Burkina Faso is a low-income Sahelian country with limited natural resources. Its economy is largely based on agriculture, which employs close to 80% of the working population, although gold exports have increased in recent years. Despite the progress made in the past two decades, Burkina Faso faces many development challenges, particularly in terms of health and education. It ranks 144th among 157 countries in the new human capital index established by the World Bank, and 40.1% of the population lives below the national poverty line. Furthermore, insecurity linked to frequent terrorist attacks since 2016 has created an unprecedented humanitarian crisis.
Burkina Faso continues to experience a complex humanitarian crisis characterized by violent attacks, violations of human rights, weakened social bonds between some ethnic groups and increasing socio-economic disparities between northern and central regions, which have led to significant internal displacement. The humanitarian situation in Burkina Faso deteriorated rapidly in 2019, driven primarily by conflict involving armed groups that have gained control of territory in the north and east. Instability in Burkina Faso has driven a massive rise in displacement, from 9,000 people at the start of 2018 to nearly 5,00,000 (as of October 2019). The conflict has decreased access to education, health, and other services and the trend has likely continued in 2020. It is estimated, by the end of 2020, almost 9,00,000 people will be displaced.
Burkina Faso is one of the world’s biggest exporters of gold, however, it has little to show. Despite all the income that is generated in the country, there are just 11 ventilators to cater to the need of 20 million people. The country is ill-equipped to deal with the coronavirus outbreak. Hospitals and clinics are closing down after threats of attack by an Al-Qaeda affiliate in the Islamic state in the Greater Sahara. Reportedly, two groups have stepped up their operations despite the pandemic causing the few hundred doctors of the country to abandon their posts; leaving the people of Burkina Faso alone to deal with a virus that’s rapidly spreading.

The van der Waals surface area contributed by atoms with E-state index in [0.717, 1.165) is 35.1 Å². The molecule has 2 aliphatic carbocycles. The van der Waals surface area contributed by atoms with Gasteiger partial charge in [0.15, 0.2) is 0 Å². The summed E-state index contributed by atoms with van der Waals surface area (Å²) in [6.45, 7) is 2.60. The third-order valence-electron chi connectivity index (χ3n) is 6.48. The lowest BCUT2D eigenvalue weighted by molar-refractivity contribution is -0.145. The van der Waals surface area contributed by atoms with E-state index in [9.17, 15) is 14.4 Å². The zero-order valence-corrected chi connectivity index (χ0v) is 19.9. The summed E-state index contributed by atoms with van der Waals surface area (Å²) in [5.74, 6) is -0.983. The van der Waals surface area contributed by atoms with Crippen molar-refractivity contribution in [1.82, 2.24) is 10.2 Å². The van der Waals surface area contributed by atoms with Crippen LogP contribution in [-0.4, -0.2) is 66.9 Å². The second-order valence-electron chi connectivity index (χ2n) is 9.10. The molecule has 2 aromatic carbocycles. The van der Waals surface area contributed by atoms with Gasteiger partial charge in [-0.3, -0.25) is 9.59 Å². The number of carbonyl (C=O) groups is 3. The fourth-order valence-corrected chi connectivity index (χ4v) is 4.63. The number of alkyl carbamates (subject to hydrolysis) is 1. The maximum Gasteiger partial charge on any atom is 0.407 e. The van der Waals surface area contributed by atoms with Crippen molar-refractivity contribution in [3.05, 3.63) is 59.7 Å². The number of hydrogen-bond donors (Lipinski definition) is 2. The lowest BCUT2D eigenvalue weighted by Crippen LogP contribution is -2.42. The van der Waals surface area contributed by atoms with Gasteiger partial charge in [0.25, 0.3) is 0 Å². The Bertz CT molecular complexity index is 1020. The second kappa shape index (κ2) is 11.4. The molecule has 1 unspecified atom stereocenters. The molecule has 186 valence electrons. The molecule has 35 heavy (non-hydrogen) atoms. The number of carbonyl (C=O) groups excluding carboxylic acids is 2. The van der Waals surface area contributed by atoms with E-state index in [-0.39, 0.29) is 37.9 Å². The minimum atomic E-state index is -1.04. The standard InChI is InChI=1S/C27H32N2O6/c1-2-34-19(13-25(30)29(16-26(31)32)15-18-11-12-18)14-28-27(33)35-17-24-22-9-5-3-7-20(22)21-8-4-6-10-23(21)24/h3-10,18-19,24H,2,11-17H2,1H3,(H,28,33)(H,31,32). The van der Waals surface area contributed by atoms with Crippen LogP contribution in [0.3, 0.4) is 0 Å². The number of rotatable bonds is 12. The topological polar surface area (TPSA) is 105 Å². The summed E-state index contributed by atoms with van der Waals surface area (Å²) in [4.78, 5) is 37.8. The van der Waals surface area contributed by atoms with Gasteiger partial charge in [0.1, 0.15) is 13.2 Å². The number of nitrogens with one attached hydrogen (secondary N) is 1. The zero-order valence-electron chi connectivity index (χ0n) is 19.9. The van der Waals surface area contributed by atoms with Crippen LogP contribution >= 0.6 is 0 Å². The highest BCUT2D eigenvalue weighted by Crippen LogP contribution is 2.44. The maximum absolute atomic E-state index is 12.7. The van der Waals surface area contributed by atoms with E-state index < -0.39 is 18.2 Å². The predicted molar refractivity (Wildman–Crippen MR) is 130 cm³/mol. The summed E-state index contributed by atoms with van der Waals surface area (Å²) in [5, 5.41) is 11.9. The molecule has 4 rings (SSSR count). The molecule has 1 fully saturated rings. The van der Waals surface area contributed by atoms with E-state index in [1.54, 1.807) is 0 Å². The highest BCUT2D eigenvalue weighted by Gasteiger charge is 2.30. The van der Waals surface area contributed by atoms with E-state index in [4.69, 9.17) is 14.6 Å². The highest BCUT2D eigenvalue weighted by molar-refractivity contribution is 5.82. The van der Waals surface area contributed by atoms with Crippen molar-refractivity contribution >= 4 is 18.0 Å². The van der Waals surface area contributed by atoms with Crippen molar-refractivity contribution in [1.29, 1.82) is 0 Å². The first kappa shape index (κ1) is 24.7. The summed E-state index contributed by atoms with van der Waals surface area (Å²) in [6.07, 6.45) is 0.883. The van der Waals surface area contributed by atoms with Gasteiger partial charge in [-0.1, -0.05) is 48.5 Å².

Faso is a ticking time bomb. This crisis is revealing how fragile and vulnerable some countries in West Africa are during a pandemic, more specifically the Sahel countries that are faced with the challenge of armed groups.
ALOUNE TINE, FOUNDER, AFRIKAJOM THINK TANK
In the current scenario, while most of the students are seeking education online, those living in Burkina Faso haven't been to school since 2019. Children living in Burkina Faso have been deprived of their basic right to education. Schools and teachers are soft targets for Islamists militants, who oppose secular education. Over 200,000 children have been affected by these closures — a staggering number in a country where education is already an issue. In 2016, only 57.9% of children finished primary school. In late March 2020, the UNICEF office in Burkina Faso received a GPE grant of US$70,000 to support the Ministry of Education in planning its response to the coronavirus (COVID-19) pandemic. However, due to the militant uprising in Burkina Faso, most parents are scared to send their kids to school. The armed forces have tried to establish their rule by killing innocent teachers and shutting down schools. In the most recent attack that took place in Burkina Faso is dated May 31, 2020. Some 30 people have been killed in eastern Burkina Faso in a gun attack on a cattle market, reports say.
Burkina Faso is home to some of the most disturbing humanitarian issues in the world. While the number of displaced people continues to rise, over 1.2 million people witness a food shortage. Not only that, but insecurity is also cutting off swathes of the country to aid workers. The negotiating access with armed groups is proving difficult and the lack of funding is undermining the humanitarian response. Widespread frustration with the lack of jobs and infrastructure has made Burkina Faso a fertile recruiting ground for jihadists — and there are numerous smaller groups, not all of which are affiliated to larger ones or pledge allegiance to Islamist ideology. Conflict and instability also create conditions that allow jihadists to install bases and control territory. The increased terror in the last few years has made living conditions in Burkina Faso even worse.